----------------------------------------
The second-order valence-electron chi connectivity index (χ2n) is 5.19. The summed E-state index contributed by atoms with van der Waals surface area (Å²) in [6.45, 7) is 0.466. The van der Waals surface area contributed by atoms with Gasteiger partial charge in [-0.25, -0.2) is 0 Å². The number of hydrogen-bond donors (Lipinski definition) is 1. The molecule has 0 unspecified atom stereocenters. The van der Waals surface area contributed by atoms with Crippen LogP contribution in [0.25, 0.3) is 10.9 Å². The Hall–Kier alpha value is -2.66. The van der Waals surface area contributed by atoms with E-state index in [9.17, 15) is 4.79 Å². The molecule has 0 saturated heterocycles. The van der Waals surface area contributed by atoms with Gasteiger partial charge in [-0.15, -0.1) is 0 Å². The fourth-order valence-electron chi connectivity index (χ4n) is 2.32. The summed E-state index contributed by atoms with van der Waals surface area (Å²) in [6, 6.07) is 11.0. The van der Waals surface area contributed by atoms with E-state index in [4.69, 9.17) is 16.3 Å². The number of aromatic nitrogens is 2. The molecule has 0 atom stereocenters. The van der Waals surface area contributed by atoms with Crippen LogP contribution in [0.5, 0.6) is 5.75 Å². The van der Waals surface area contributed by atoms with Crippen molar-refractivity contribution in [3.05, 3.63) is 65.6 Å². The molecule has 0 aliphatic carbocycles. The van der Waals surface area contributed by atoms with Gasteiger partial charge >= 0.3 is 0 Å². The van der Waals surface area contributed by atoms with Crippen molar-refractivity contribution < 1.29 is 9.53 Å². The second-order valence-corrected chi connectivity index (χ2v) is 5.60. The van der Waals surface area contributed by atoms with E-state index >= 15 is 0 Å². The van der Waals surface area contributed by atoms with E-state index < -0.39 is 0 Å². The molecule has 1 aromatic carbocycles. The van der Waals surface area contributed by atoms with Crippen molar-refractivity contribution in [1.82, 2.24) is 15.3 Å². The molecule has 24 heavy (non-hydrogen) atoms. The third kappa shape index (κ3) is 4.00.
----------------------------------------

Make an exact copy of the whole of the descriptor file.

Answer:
The second-order valence-electron chi connectivity index (χ2n) is 5.19. The summed E-state index contributed by atoms with van der Waals surface area (Å²) in [6.45, 7) is 0.466. The van der Waals surface area contributed by atoms with Gasteiger partial charge in [-0.25, -0.2) is 0 Å². The number of hydrogen-bond donors (Lipinski definition) is 1. The molecule has 0 unspecified atom stereocenters. The van der Waals surface area contributed by atoms with Crippen LogP contribution in [0.25, 0.3) is 10.9 Å². The Hall–Kier alpha value is -2.66. The van der Waals surface area contributed by atoms with E-state index in [9.17, 15) is 4.79 Å². The molecule has 0 saturated heterocycles. The van der Waals surface area contributed by atoms with Gasteiger partial charge in [-0.15, -0.1) is 0 Å². The fourth-order valence-electron chi connectivity index (χ4n) is 2.32. The summed E-state index contributed by atoms with van der Waals surface area (Å²) in [6, 6.07) is 11.0. The van der Waals surface area contributed by atoms with E-state index in [4.69, 9.17) is 16.3 Å². The number of aromatic nitrogens is 2. The molecule has 0 atom stereocenters. The van der Waals surface area contributed by atoms with Crippen LogP contribution in [0.5, 0.6) is 5.75 Å². The van der Waals surface area contributed by atoms with Crippen molar-refractivity contribution in [3.05, 3.63) is 65.6 Å². The molecule has 0 aliphatic carbocycles. The van der Waals surface area contributed by atoms with Gasteiger partial charge >= 0.3 is 0 Å². The van der Waals surface area contributed by atoms with Crippen molar-refractivity contribution < 1.29 is 9.53 Å². The second-order valence-corrected chi connectivity index (χ2v) is 5.60. The van der Waals surface area contributed by atoms with E-state index >= 15 is 0 Å². The van der Waals surface area contributed by atoms with E-state index < -0.39 is 0 Å². The molecule has 1 aromatic carbocycles. The van der Waals surface area contributed by atoms with Crippen molar-refractivity contribution in [1.82, 2.24) is 15.3 Å². The molecule has 24 heavy (non-hydrogen) atoms. The third kappa shape index (κ3) is 4.00.